Think of tours as an adventure
Tours can be terrific ["Giving Group Tours a Much Better Name," On the Spot by Catharine Hamm, Jan. 17]. You just have to pick the company with the itinerary that suits you.
Many people are worried they won't like the other tour members and so avoid all tours. My wise father always reminded me that making friends is the easiest thing in the world. It's true, and isn't that what travel teaches us? Particularly on a tour with people from our own country? Shouldn't we learn to accept each other?
Yes, travel is about seeing beautiful or historic places, but what makes a trip memorable is an afternoon coffee at a sidewalk cafe on the Ringstrasse in Vienna and speaking with local businessmen, or enjoying a trip to a brew house in Tromso, Norway, with Germans, Brits and Aussies and listening to a Norwegian storyteller. Or speaking and joking with Muslim shopkeepers in Amsterdam or with locals on the bus or tram.
Most tours offer those opportunities to strike out on your own. They provide an overview. Nothing prevents you from going back to explore on your own at a later date.
Dennis van Bremen
A child's life
I just returned from my 11th trip to Myanmar and was getting caught up on reading past issues of the Travel section, so I was excited to see the "Your Scene" photo of the young monk from Amarapura ["Lunch Break in Myanmar," Dec. 27].
However, I would like to clarify some misconceptions. Every Myanmar Buddhist male is expected to live and study in a monastery at least twice in his life — the first time between the ages of 10 and 20, and once again after the age of 20. The time can be as short as one week or as long as a few years. Many families who can't afford the government public schools (students must pay for uniforms and school supplies in order to attend) send their boys to the monasteries for the free education and housing. The child in the photo is not necessarily predestined to be a monk. I have worked in mobile medical clinics at monasteries there since 2008. I can assure you that these are normal children — playful, fearful, mischievous.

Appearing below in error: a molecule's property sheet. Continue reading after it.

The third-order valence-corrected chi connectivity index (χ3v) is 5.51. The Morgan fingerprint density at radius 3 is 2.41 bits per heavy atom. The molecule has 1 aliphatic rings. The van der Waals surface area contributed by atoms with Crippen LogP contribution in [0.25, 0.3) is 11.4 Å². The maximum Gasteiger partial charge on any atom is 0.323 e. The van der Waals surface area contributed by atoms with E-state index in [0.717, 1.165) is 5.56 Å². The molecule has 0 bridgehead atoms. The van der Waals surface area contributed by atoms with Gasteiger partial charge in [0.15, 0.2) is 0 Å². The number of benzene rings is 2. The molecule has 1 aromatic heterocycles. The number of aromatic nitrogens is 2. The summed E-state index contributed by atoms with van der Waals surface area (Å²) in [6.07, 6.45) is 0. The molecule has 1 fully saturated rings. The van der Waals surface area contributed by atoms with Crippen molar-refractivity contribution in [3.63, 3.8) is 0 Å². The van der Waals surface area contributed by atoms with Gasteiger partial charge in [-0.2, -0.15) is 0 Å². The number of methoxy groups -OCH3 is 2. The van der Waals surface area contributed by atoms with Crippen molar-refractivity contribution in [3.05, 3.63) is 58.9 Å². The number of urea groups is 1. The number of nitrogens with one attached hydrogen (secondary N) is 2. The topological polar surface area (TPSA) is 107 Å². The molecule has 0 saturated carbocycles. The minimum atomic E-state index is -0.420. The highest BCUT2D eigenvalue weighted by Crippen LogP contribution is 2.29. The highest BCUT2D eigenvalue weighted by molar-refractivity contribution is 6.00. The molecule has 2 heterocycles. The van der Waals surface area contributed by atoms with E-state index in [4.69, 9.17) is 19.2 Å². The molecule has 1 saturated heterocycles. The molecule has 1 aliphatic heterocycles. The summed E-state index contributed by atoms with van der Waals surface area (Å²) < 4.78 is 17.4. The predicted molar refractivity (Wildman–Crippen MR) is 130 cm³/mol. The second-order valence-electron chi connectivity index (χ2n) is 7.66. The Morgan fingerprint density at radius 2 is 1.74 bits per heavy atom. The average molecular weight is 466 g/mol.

Save and savor
Regarding "6 Ways to Save for That Trip" by Catharine Hamm, Jan. 17: Here are more suggestions for saving money while dining out on the road:
1. Don't order drinks — liquor or soft. Get lemon or lime with water.
2. Split a salad or the main dish.
3. Have dessert at home or get ice cream somewhere else.
4. Skip coffee at the restaurant.
Any of the above saves lots of money, yet allows you to dine at lovely restaurants.
Some Medicare supplement insurance plans will cover cruise ship claims if the visit was an emergency [Letters, June 10 and 17]. Many claims are denied because people just don't know how to file them. I know because I used to reject those claims at a leading health insurance company.
Get an itemized bill from the doctor before you leave the ship. A copy of the cruise ship statements or credit card receipts are not itemized. The bill should consist of a diagnosis (reason of the visit), procedure (what treatment was given) and the name of oral or injection drugs. They all should be priced individually, with the name of the doctor and license or ID number.
Many people do not know that Medicare never covers you when you travel out of the country. Note that some HMO Medicare Advantage plans will cover up to $50,000 in case of emergency or urgent care.